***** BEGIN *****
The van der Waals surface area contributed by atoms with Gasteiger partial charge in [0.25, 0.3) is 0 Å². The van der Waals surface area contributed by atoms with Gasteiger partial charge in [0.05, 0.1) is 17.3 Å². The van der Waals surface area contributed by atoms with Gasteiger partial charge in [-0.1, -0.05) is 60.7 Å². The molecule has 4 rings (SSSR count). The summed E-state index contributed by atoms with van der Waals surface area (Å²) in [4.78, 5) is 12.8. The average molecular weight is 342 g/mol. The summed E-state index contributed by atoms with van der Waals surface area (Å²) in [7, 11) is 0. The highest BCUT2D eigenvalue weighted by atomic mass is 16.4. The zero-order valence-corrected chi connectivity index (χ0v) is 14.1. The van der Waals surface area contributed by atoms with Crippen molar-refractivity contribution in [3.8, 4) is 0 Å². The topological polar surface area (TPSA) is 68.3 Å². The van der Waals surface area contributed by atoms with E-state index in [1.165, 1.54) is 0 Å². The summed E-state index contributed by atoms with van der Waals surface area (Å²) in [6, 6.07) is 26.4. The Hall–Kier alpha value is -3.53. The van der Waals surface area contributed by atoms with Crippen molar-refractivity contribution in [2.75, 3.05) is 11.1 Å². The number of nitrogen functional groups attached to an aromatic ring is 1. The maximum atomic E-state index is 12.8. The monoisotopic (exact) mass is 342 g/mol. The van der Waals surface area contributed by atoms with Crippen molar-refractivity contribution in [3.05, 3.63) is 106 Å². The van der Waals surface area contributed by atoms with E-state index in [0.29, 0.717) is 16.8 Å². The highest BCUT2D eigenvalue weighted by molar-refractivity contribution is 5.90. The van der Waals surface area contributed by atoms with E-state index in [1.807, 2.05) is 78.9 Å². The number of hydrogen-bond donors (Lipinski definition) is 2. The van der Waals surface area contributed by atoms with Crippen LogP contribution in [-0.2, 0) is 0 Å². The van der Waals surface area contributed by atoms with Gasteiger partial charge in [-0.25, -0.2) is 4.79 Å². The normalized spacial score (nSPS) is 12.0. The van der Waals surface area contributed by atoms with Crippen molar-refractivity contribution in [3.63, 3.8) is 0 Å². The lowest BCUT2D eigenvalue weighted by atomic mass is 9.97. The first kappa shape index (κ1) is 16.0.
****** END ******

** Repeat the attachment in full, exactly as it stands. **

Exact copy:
The van der Waals surface area contributed by atoms with Gasteiger partial charge in [0.25, 0.3) is 0 Å². The van der Waals surface area contributed by atoms with Gasteiger partial charge in [0.05, 0.1) is 17.3 Å². The van der Waals surface area contributed by atoms with Gasteiger partial charge in [-0.1, -0.05) is 60.7 Å². The molecule has 4 rings (SSSR count). The summed E-state index contributed by atoms with van der Waals surface area (Å²) in [4.78, 5) is 12.8. The average molecular weight is 342 g/mol. The summed E-state index contributed by atoms with van der Waals surface area (Å²) in [7, 11) is 0. The highest BCUT2D eigenvalue weighted by atomic mass is 16.4. The zero-order valence-corrected chi connectivity index (χ0v) is 14.1. The van der Waals surface area contributed by atoms with Crippen molar-refractivity contribution in [3.8, 4) is 0 Å². The topological polar surface area (TPSA) is 68.3 Å². The van der Waals surface area contributed by atoms with E-state index in [1.165, 1.54) is 0 Å². The summed E-state index contributed by atoms with van der Waals surface area (Å²) in [6, 6.07) is 26.4. The Hall–Kier alpha value is -3.53. The van der Waals surface area contributed by atoms with Crippen molar-refractivity contribution in [2.75, 3.05) is 11.1 Å². The number of nitrogen functional groups attached to an aromatic ring is 1. The maximum atomic E-state index is 12.8. The monoisotopic (exact) mass is 342 g/mol. The van der Waals surface area contributed by atoms with Crippen molar-refractivity contribution in [3.05, 3.63) is 106 Å². The van der Waals surface area contributed by atoms with E-state index in [0.29, 0.717) is 16.8 Å². The highest BCUT2D eigenvalue weighted by molar-refractivity contribution is 5.90. The van der Waals surface area contributed by atoms with E-state index in [1.807, 2.05) is 78.9 Å². The number of hydrogen-bond donors (Lipinski definition) is 2. The van der Waals surface area contributed by atoms with Crippen LogP contribution in [-0.2, 0) is 0 Å². The van der Waals surface area contributed by atoms with Gasteiger partial charge in [-0.25, -0.2) is 4.79 Å². The normalized spacial score (nSPS) is 12.0. The van der Waals surface area contributed by atoms with Crippen molar-refractivity contribution in [3.63, 3.8) is 0 Å². The lowest BCUT2D eigenvalue weighted by atomic mass is 9.97. The first kappa shape index (κ1) is 16.0.